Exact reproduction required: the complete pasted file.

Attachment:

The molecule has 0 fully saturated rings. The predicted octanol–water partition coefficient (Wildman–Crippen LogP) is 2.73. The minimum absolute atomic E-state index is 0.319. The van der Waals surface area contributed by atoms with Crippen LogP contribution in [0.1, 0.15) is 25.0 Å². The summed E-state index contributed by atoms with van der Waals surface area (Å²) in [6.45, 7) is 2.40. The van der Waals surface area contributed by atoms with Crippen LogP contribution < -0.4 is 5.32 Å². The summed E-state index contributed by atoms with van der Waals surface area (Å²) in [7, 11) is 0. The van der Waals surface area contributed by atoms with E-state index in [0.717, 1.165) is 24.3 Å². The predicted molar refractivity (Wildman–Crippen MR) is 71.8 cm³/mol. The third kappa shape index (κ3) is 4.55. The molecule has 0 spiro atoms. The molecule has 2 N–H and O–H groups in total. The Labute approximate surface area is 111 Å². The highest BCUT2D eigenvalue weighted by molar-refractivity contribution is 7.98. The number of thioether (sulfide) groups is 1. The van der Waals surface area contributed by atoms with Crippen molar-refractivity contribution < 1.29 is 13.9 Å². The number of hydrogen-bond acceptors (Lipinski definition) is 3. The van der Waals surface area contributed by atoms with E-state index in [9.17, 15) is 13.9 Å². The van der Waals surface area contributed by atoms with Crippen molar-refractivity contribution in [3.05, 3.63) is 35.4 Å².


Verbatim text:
The molecule has 0 fully saturated rings. The predicted octanol–water partition coefficient (Wildman–Crippen LogP) is 2.73. The minimum absolute atomic E-state index is 0.319. The van der Waals surface area contributed by atoms with Crippen LogP contribution in [0.1, 0.15) is 25.0 Å². The summed E-state index contributed by atoms with van der Waals surface area (Å²) in [6.45, 7) is 2.40. The van der Waals surface area contributed by atoms with Crippen LogP contribution < -0.4 is 5.32 Å². The summed E-state index contributed by atoms with van der Waals surface area (Å²) in [7, 11) is 0. The van der Waals surface area contributed by atoms with E-state index in [0.717, 1.165) is 24.3 Å². The predicted molar refractivity (Wildman–Crippen MR) is 71.8 cm³/mol. The third kappa shape index (κ3) is 4.55. The molecule has 0 spiro atoms. The molecule has 2 N–H and O–H groups in total. The Labute approximate surface area is 111 Å². The highest BCUT2D eigenvalue weighted by molar-refractivity contribution is 7.98. The number of thioether (sulfide) groups is 1. The van der Waals surface area contributed by atoms with Crippen molar-refractivity contribution < 1.29 is 13.9 Å². The number of hydrogen-bond acceptors (Lipinski definition) is 3. The van der Waals surface area contributed by atoms with E-state index in [9.17, 15) is 13.9 Å². The van der Waals surface area contributed by atoms with Crippen molar-refractivity contribution in [3.05, 3.63) is 35.4 Å².